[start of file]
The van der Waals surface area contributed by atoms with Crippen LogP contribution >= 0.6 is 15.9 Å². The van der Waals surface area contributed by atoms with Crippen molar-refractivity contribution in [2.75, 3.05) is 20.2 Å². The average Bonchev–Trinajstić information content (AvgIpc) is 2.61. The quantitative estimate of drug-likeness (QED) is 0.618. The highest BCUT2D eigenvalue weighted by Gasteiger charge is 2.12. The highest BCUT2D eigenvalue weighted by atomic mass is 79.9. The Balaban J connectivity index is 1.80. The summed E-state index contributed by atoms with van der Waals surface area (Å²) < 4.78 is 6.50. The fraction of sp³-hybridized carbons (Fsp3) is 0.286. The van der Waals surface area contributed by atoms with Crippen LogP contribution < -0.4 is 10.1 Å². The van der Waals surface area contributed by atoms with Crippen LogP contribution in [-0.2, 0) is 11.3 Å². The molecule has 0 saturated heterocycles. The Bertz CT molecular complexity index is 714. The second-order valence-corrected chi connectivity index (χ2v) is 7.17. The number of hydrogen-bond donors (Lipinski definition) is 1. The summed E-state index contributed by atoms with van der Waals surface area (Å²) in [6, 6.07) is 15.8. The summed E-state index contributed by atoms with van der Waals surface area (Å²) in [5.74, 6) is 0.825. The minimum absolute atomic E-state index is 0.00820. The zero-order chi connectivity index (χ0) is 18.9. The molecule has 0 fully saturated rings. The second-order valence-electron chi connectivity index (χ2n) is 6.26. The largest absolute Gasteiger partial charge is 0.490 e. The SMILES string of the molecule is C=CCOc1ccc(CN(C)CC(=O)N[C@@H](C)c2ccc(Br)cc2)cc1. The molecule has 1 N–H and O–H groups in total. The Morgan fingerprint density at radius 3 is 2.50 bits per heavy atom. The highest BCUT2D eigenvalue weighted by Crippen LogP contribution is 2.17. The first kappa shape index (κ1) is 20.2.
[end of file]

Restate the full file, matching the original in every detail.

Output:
The van der Waals surface area contributed by atoms with Crippen LogP contribution >= 0.6 is 15.9 Å². The van der Waals surface area contributed by atoms with Crippen molar-refractivity contribution in [2.75, 3.05) is 20.2 Å². The average Bonchev–Trinajstić information content (AvgIpc) is 2.61. The quantitative estimate of drug-likeness (QED) is 0.618. The highest BCUT2D eigenvalue weighted by Gasteiger charge is 2.12. The highest BCUT2D eigenvalue weighted by atomic mass is 79.9. The Balaban J connectivity index is 1.80. The summed E-state index contributed by atoms with van der Waals surface area (Å²) < 4.78 is 6.50. The fraction of sp³-hybridized carbons (Fsp3) is 0.286. The van der Waals surface area contributed by atoms with Crippen LogP contribution < -0.4 is 10.1 Å². The van der Waals surface area contributed by atoms with Crippen LogP contribution in [-0.2, 0) is 11.3 Å². The molecule has 0 saturated heterocycles. The Bertz CT molecular complexity index is 714. The second-order valence-corrected chi connectivity index (χ2v) is 7.17. The number of hydrogen-bond donors (Lipinski definition) is 1. The summed E-state index contributed by atoms with van der Waals surface area (Å²) in [6, 6.07) is 15.8. The summed E-state index contributed by atoms with van der Waals surface area (Å²) in [5.74, 6) is 0.825. The minimum absolute atomic E-state index is 0.00820. The zero-order chi connectivity index (χ0) is 18.9. The molecule has 0 fully saturated rings. The second-order valence-electron chi connectivity index (χ2n) is 6.26. The largest absolute Gasteiger partial charge is 0.490 e. The SMILES string of the molecule is C=CCOc1ccc(CN(C)CC(=O)N[C@@H](C)c2ccc(Br)cc2)cc1. The molecule has 1 N–H and O–H groups in total. The Morgan fingerprint density at radius 3 is 2.50 bits per heavy atom. The highest BCUT2D eigenvalue weighted by Crippen LogP contribution is 2.17. The first kappa shape index (κ1) is 20.2.